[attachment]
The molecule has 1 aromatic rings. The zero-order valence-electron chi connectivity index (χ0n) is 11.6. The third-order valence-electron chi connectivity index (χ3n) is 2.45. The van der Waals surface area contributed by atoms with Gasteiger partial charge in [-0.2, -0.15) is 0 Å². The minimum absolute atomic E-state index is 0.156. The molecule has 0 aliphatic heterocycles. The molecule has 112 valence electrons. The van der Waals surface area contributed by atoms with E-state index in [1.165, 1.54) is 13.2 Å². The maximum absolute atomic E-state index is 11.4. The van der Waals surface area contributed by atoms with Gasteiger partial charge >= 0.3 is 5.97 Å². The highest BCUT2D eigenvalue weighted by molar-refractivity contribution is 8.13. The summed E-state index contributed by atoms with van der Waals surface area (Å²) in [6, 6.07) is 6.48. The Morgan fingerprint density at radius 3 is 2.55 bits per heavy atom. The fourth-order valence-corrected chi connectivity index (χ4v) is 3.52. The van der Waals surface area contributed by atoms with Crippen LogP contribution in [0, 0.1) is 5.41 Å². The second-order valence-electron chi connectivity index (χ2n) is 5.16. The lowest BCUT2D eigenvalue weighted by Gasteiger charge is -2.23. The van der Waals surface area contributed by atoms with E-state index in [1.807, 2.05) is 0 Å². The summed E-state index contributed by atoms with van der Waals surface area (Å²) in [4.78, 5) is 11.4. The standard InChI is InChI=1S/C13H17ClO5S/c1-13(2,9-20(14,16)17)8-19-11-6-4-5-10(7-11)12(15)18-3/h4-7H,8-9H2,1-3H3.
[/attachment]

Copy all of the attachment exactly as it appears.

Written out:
The molecule has 1 aromatic rings. The zero-order valence-electron chi connectivity index (χ0n) is 11.6. The third-order valence-electron chi connectivity index (χ3n) is 2.45. The van der Waals surface area contributed by atoms with Gasteiger partial charge in [-0.2, -0.15) is 0 Å². The minimum absolute atomic E-state index is 0.156. The molecule has 0 aliphatic heterocycles. The molecule has 112 valence electrons. The van der Waals surface area contributed by atoms with E-state index in [1.165, 1.54) is 13.2 Å². The maximum absolute atomic E-state index is 11.4. The van der Waals surface area contributed by atoms with Gasteiger partial charge >= 0.3 is 5.97 Å². The highest BCUT2D eigenvalue weighted by molar-refractivity contribution is 8.13. The summed E-state index contributed by atoms with van der Waals surface area (Å²) in [6, 6.07) is 6.48. The Morgan fingerprint density at radius 3 is 2.55 bits per heavy atom. The fourth-order valence-corrected chi connectivity index (χ4v) is 3.52. The van der Waals surface area contributed by atoms with Crippen LogP contribution in [0, 0.1) is 5.41 Å². The second-order valence-electron chi connectivity index (χ2n) is 5.16. The lowest BCUT2D eigenvalue weighted by Gasteiger charge is -2.23. The van der Waals surface area contributed by atoms with E-state index in [1.807, 2.05) is 0 Å². The summed E-state index contributed by atoms with van der Waals surface area (Å²) in [4.78, 5) is 11.4. The standard InChI is InChI=1S/C13H17ClO5S/c1-13(2,9-20(14,16)17)8-19-11-6-4-5-10(7-11)12(15)18-3/h4-7H,8-9H2,1-3H3.